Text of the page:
Do you remember the pythagorean theorem from high school? No worries if you don't... We also did not think we'd ever use THAT again. Let's dive in!
Why Are We Talking About High School Trigonometry?
As you may have read in our last update, our game is actually in 3D. Briefly put, we lock the camera's movement along the Y axis, tricking players into viewing only a 2D plane of the 3D world. If you want to know more about how we implemented this, check it out here.
However, this method led to serious issues with our pixel art. This update will explain our solution to render in pixel-perfect while maintaining the dynamic shadows and lighting that 3D offers.
First, our switch to 3D led to a "giggly" effect on our assets when moving around a level and second, our assets were looking stretched and wonky. Therefore, we set out to figure out why.
Simply put, Unity's camera moves along a grid. If your assets are not perfectly aligned with this grid, you will get rendering issues like the “giggly” effect. In our research to understand this phenomenon, we found a Stack Overflow article with visual aids to illustrate what was happening to the pixels. At this point, we knew that we would need to refactor our assets to align with our grid. More on this later.
Furthermore, we found out that the stretching of the pixels was caused by the 45° angle of our camera. This viewing angle distorted the perfect squares of the pixels into triangular shapes. Therefore, achieving pixel-perfect for our camera would not be as simple as snapping our assets onto a grid. This is where trigonometry will come to our aid.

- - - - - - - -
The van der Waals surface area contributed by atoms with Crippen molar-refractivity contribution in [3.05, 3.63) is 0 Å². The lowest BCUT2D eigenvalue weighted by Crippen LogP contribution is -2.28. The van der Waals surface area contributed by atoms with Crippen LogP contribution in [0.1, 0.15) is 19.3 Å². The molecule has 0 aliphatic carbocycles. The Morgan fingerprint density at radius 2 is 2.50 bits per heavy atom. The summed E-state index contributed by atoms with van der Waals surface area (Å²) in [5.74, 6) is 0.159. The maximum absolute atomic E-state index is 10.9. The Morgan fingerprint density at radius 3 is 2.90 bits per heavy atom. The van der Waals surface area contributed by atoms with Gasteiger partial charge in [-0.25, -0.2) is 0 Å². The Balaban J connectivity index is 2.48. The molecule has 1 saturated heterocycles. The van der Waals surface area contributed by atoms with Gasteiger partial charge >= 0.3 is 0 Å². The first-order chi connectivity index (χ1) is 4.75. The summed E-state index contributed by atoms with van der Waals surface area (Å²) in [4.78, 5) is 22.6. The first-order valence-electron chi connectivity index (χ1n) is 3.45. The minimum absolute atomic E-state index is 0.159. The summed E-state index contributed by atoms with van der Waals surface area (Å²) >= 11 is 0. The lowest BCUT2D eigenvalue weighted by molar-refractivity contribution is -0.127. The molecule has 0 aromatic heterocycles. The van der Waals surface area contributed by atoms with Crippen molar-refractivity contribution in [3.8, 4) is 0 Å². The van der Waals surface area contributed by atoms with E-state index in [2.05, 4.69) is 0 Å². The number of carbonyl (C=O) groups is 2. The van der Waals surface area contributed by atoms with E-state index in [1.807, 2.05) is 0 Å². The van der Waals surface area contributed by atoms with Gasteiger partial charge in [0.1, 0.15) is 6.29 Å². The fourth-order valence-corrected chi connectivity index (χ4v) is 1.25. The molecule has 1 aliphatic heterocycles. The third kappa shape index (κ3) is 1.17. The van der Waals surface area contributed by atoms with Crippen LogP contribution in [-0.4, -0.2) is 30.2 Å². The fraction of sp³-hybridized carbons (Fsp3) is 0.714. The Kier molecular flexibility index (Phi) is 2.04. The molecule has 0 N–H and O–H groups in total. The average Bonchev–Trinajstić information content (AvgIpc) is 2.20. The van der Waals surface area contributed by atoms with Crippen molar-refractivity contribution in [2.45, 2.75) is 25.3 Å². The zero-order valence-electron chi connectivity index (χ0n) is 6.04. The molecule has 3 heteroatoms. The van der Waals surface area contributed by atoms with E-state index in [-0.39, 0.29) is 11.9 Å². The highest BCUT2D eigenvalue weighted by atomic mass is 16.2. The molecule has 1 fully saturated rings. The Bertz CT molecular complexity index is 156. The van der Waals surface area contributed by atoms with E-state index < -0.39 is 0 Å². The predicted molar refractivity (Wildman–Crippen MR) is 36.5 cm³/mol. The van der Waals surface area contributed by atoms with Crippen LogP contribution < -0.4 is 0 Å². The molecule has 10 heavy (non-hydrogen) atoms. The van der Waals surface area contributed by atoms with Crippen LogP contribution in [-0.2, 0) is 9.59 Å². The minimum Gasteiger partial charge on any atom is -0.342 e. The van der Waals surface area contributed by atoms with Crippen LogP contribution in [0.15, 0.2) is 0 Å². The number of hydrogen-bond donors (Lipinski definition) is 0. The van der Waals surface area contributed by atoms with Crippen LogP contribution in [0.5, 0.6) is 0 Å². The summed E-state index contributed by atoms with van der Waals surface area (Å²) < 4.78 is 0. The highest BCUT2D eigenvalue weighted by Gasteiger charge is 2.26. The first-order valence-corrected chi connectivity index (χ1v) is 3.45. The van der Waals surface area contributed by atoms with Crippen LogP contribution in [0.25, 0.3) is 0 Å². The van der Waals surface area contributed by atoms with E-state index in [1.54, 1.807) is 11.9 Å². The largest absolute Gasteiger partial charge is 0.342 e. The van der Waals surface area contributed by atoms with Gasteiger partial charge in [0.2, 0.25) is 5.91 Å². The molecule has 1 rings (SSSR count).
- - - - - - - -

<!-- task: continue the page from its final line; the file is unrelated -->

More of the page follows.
The Pythagorean theorem told us that the camera should compensate for its viewing angle so that the pixels appeared perfectly square. In math terms, we needed to solve for the hypotenuse. This will be our magic number.
You might be asking yourself, "these fine folks are not the first ones to make a pixel-art game; I'm sure Unity has an easy solution for this..." You are not wrong. Unity has a pixel-perfect camera component. Huzzah! ╰(°▽°)╯
However, this component is only compatible with Unity’s 2D renderer, and as you know, our game is using a 3D renderer. Frankly, we did not know where to go from here. Therefore, we sought help from fellow indie game developer Elliot Colp (@FinalNanner) to find a solution. Please go check out his incredible work on Tumble Rush.
With his help, we determined that our pixel grid was actually 1/32 by 1/32. This is entirely project-dependent and is determined by the pixel resolution of your assets. As you may have guessed, our pixel resolution is 32 pixels by 32 pixels.
If we were viewing the level at a perfect 90° angle, we would simply have to set our camera's snapping for the X and Z axis to 1/32 increments (0.03125). Remember that our Y axis is locked because we are only displaying a 2D plane of our game. However, our grid has to compensate for the camera angle by solving for the hypotenuse, which we will call z. Z is the vertical axis in the 2D render of our game, as shown below.
Based on the formula, the solution to find our magic number is:
In this case, our magic number is 0.04419411. We set the camera's snapping grid to x = 0.03125 and z = 0.04419411. This means that the camera moves by increments of 0.03125 pixels on the x-axis and 0.04419411 pixels on the z-axis. Again, this is due to the camera being at a 45° angle and the resulting distortion of the pixels on the z-axis.
After all this work involving theorems and hippos 🦛, we finally achieved pixel-perfect!
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